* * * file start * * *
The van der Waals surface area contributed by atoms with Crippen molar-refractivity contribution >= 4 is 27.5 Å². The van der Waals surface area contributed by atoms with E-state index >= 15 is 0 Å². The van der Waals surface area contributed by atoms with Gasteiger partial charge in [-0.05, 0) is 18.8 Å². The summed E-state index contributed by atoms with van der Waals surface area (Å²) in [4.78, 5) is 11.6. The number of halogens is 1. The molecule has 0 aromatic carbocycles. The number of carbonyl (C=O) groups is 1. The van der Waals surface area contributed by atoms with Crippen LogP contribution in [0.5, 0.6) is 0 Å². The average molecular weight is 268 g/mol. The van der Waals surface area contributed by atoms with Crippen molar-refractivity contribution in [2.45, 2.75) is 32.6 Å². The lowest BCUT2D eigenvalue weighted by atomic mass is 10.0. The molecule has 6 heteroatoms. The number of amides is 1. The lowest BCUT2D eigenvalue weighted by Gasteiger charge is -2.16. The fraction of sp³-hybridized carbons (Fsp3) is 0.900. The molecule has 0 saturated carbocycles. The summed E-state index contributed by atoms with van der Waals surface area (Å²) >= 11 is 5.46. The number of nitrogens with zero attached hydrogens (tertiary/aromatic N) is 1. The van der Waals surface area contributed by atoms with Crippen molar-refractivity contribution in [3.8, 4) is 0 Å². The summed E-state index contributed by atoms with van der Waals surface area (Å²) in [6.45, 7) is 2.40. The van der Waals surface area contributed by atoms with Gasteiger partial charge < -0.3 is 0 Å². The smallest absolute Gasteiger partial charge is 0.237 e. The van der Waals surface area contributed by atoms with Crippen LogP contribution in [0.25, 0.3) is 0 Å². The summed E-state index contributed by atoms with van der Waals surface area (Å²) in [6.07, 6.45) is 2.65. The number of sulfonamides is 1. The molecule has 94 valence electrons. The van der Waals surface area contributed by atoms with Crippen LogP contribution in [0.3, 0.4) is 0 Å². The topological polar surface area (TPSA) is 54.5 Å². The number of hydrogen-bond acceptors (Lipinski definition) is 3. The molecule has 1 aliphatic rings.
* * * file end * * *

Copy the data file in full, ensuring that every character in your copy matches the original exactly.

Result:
The van der Waals surface area contributed by atoms with Crippen molar-refractivity contribution >= 4 is 27.5 Å². The van der Waals surface area contributed by atoms with E-state index >= 15 is 0 Å². The van der Waals surface area contributed by atoms with Gasteiger partial charge in [-0.05, 0) is 18.8 Å². The summed E-state index contributed by atoms with van der Waals surface area (Å²) in [4.78, 5) is 11.6. The number of halogens is 1. The molecule has 0 aromatic carbocycles. The number of carbonyl (C=O) groups is 1. The van der Waals surface area contributed by atoms with Crippen LogP contribution in [0.5, 0.6) is 0 Å². The average molecular weight is 268 g/mol. The van der Waals surface area contributed by atoms with Crippen molar-refractivity contribution in [2.45, 2.75) is 32.6 Å². The lowest BCUT2D eigenvalue weighted by atomic mass is 10.0. The molecule has 6 heteroatoms. The number of amides is 1. The lowest BCUT2D eigenvalue weighted by Gasteiger charge is -2.16. The fraction of sp³-hybridized carbons (Fsp3) is 0.900. The molecule has 0 saturated carbocycles. The summed E-state index contributed by atoms with van der Waals surface area (Å²) >= 11 is 5.46. The number of nitrogens with zero attached hydrogens (tertiary/aromatic N) is 1. The van der Waals surface area contributed by atoms with Crippen molar-refractivity contribution in [3.8, 4) is 0 Å². The summed E-state index contributed by atoms with van der Waals surface area (Å²) in [6.45, 7) is 2.40. The van der Waals surface area contributed by atoms with Gasteiger partial charge < -0.3 is 0 Å². The smallest absolute Gasteiger partial charge is 0.237 e. The van der Waals surface area contributed by atoms with Crippen LogP contribution in [0.25, 0.3) is 0 Å². The summed E-state index contributed by atoms with van der Waals surface area (Å²) in [6.07, 6.45) is 2.65. The number of sulfonamides is 1. The molecule has 94 valence electrons. The van der Waals surface area contributed by atoms with Crippen LogP contribution in [0.3, 0.4) is 0 Å². The topological polar surface area (TPSA) is 54.5 Å². The number of hydrogen-bond acceptors (Lipinski definition) is 3. The molecule has 1 aliphatic rings.